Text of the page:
Almost everything everyone does today in the cloud as it pertains to data integration has been primarily business-to-business- (B2B-) focused. B2B in the cloud is now considered "business as usual" and is increasingly regarded as a mature technology for solving B2B issues. More vendors are now shifting their focus to leveraging enterprise application integration (EAI) to facilitate data integration with back-end systems in the cloud. This includes using cloud-based data integration and data management for integrating on-premise applications with each other, as well as integrating software as a service (SaaS) and cloud applications with on-premise and/or other cloud-based applications.
Increasingly, large organizations are discovering and using enterprise information with the objective of growing or transforming their business as they seek more holistic approaches to their data integration and data management practices. This is all in an effort to address the challenges associated with the growing volume, variety, velocity and complexity of information. In 2012, more companies will continue moving their business processes to the cloud, intensifying expectations for cloud data integration and data management as a part of a company's information infrastructure. The desired end result: to enable a more agile, quicker and more cost-effective response to business needs. To get a better handle on the way this approach to data is developing, eWEEK spoke to Robert Fox, director of B2B/EAI software development for Liaison Technologies, a global provider of secure cloud-based integration and data management services and solutions.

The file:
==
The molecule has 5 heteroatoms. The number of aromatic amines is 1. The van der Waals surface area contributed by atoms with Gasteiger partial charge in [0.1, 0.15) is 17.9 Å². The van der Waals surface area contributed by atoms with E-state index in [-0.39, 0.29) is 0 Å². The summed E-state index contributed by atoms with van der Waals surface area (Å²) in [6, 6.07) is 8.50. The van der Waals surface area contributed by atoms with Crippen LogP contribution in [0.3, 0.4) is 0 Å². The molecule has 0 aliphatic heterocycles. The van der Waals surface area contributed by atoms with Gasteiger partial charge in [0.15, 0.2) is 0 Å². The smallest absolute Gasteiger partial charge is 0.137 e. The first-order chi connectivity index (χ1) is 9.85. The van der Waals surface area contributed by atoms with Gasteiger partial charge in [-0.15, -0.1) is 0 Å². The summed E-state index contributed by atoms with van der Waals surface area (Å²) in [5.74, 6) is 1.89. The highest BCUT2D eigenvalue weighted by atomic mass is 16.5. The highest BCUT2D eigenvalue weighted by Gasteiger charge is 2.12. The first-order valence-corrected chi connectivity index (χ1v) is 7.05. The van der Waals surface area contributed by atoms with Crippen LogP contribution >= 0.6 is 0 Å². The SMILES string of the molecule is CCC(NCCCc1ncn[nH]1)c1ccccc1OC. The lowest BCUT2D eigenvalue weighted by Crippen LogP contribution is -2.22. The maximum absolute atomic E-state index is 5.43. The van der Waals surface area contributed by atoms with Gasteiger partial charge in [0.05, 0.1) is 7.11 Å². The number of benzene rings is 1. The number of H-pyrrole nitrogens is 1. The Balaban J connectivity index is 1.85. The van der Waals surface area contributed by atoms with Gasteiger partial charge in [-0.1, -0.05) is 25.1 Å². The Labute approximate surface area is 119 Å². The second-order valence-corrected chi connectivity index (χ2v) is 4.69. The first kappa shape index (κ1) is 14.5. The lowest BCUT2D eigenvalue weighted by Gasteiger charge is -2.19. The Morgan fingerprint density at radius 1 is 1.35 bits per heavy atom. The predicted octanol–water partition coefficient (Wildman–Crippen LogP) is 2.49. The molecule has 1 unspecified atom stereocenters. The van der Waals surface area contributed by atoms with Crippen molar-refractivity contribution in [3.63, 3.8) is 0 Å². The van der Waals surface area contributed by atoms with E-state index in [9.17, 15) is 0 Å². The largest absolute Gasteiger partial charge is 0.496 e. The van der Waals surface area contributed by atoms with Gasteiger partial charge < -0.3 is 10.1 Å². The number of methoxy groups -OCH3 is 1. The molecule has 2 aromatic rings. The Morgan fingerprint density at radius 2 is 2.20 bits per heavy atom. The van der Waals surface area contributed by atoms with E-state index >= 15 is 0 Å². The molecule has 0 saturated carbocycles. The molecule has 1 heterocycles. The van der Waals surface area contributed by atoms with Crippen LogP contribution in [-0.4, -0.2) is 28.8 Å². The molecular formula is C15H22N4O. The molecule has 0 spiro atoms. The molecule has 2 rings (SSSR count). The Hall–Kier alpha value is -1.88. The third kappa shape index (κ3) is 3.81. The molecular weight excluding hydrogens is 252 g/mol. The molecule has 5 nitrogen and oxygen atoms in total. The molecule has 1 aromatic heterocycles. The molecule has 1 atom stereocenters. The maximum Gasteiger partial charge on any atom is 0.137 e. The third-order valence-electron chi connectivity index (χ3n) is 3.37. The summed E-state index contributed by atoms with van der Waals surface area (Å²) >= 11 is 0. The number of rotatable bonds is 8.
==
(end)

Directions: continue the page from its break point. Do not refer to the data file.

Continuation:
Chris Preimesberger was named Editor-in-Chief of Features & Analysis at eWEEK in November 2011. Previously he served eWEEK as Senior Writer, covering a range of IT sectors that include data center systems, cloud computing, storage, virtualization, green IT, e-discovery and IT governance. His blog, Storage Station, is considered a go-to information source. Chris won a national Folio Award for magazine writing in November 2011 for a cover story on Salesforce.com and CEO-founder Marc Benioff, and he has served as a judge for the SIIA Codie Awards since 2005. In previous IT journalism, Chris was a founding editor of both IT Manager's Journal and DevX.com and was managing editor of Software Development magazine. His diverse resume also includes: sportswriter for the Los Angeles Daily News, covering NCAA and NBA basketball, television critic for the Palo Alto Times Tribune, and Sports Information Director at Stanford University. He has served as a correspondent for The Associated Press, covering Stanford and NCAA tournament basketball, since 1983. He has covered a number of major events, including the 1984 Democratic National Convention, a Presidential press conference at the White House in 1993, the Emmy Awards (three times), two Rose Bowls, the Fiesta Bowl, several NCAA men's and women's basketball tournaments, a Formula One Grand Prix auto race, a heavyweight boxing championship bout (Ali vs. Spinks, 1978), and the 1985 Super Bowl. A 1975 graduate of Pepperdine University in Malibu, Calif., Chris has won more than a dozen regional and national awards for his work. He and his wife, Rebecca, have four children and reside in Redwood City, Calif.Follow on Twitter: editingwhiz